Change. If you push, you get labeled as a "troll". If you accept, you get labeled as a "hypocrite". It's a lose-lose situation. No matter what you do, there's no way to win. The situation can be very frustrating. I went through that quite a number of times. What kept me going was the opportunity to witness "lashing out" events, those times when an enthusiast is proven to have made an error, then become desperate to justify their position. Rather than join the rest of us, we watch excuse after excuse getting posted. When that eventually fails to get them out of the corner they backed themself into, the messages turn from reasoning to attacks. They make it personal, posting anything they can think of to draw attention away from them onto you. That fails after awhile too. It gets to the point where we have arrived recently with Volt. The years of personal logs documenting the inevitable downfall have revealed the "that was the plan all along" attitude. You must choose to accept the obvious misrepresentation or accept the consequences of staring new pointless battles. The war is over. Nothing can be gained from further engagement... except... learning from that history to prevent it from happening again, again. Remember Two-Mode? They didn't. It's why I could proclaim the inevitability so long ago. I simply recognized the pattern. I look back, reading through my own documentation of what happened in those years long past. I've been able to recognize true change and distinguish it from false hope through seeing those similarities. Notice the complete of abandonment of Volt in favor of Bolt? That's exactly what happened with Two-Mode when Volt was introduced. A major effort to "out Prius" the competition, at the expense of alienating partners, failed miserably... twice! That's why there was so much resentment toward me. I didn't ever need to say "I told you this would happen" for them to act as if I did. Just my presence alone was a painful reminder. Change isn't easy. Hearing about its need can be inspirational for some and painful challenge for others. The key in both is a persistent effort and a clear understanding of goals.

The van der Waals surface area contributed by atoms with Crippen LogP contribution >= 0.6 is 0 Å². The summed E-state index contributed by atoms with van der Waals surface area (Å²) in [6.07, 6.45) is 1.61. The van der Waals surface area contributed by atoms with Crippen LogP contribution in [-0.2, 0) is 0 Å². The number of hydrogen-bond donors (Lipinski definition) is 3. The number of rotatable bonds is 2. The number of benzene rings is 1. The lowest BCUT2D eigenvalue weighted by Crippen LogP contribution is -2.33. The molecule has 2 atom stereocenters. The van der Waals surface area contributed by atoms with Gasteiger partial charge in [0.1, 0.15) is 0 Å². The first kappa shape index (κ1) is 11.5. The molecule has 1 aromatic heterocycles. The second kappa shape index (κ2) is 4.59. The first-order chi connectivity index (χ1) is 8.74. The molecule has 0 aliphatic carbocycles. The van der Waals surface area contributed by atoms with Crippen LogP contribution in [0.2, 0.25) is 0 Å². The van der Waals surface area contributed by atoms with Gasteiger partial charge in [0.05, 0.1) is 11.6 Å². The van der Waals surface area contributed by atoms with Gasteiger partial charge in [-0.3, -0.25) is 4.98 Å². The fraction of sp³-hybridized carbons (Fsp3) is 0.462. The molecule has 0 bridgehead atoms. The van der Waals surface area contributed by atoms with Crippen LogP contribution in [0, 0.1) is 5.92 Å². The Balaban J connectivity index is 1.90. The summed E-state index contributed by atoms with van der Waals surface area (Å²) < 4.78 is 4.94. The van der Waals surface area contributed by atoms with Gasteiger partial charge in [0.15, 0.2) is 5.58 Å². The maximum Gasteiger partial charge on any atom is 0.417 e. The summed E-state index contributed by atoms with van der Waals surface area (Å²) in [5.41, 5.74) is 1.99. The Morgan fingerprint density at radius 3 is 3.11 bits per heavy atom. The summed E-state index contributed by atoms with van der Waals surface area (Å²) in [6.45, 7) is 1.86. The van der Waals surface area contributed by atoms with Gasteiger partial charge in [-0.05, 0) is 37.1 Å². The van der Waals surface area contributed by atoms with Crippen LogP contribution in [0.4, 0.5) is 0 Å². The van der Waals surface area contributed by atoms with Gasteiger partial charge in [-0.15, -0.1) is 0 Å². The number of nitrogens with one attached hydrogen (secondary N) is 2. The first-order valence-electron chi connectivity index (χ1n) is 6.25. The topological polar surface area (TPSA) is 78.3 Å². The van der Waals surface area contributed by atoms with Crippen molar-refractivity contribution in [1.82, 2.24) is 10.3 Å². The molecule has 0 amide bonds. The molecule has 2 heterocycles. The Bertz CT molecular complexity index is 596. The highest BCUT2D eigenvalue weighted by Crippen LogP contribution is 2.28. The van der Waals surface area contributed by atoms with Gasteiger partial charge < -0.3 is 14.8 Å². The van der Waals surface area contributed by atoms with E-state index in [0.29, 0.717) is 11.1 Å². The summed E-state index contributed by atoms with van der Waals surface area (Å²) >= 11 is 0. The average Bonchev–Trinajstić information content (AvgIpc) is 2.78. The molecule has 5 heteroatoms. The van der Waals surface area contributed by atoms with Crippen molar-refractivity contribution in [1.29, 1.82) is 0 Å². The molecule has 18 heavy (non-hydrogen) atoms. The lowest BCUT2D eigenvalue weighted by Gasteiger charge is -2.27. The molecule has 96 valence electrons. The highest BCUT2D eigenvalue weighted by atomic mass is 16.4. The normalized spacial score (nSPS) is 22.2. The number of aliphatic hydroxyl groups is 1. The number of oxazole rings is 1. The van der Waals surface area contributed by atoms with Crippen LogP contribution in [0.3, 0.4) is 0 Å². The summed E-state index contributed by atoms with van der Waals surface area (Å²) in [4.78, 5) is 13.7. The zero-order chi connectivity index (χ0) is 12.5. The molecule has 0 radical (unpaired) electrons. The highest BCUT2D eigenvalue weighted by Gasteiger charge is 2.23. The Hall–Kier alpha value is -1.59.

Family Car. There's a demographic being overlooked still, those who want a Prius but don't really want a family" car. That's a lot of people to forget about. I've tried to point out that omission. You'd think such a massive exclusive would get noticed. Turns out, it hasn't been. There has been an obsession online with Prime's lack of a middle seat in back. So far, that's been great publicity for Toyota to draw attention to the fact that a new Prius is on the way. Simply remaining unknown could be a major problem. Volt suffered miserably from that. Enthusiasts desperately cried for GM to promote Volt more, to the point of continuously complaining about the lack of advertisements. They too got obsession... with the wrong thing. Do we really need the 5th seat? That's been thought of as a necessity for purchasing, but all the reasoning has been presented as a want. Having a small spot for squeezing in an extra passenger for short drives is handy. No doubt there. Problem is, that distorts the "family" car reach. It implies only families will buy it. That stereotype is harmful. Toyota knows this. They are well aware that DINKS (dual income, no kids) households, people who are single, and people who are retired have interest in a vehicle like Prius too... but don't want the associated reputation for hauling children. Think about how stigmatized the minivan became. Prius was beginning to fall into that same type-casting trap. It should be easy to see that Prime is an effort to diversify. So far, that hasn't been the case... or has it? Offering bucket seating in back rather than the generic bench of a "family" car highlights an obvious difference. I've struggled a lot with outspoken daily posters having little to no business backgrounds. That was my minor in college. Besides the accounting classes, I also took economic & marketing classes. No my suprise, those was quite enjoyable. Little did I know back then that the analysis & design studies for my major to become a software developer would be complimented so well. I learned decades ago that engineering skill alone was no where near enough to achieve success. Business is more than just important, it's vital. Know your audience. Recognize the benefits being different can offer. Find a way of offering it without compromising the balance. That's exactly what Toyota is striving for with Prime.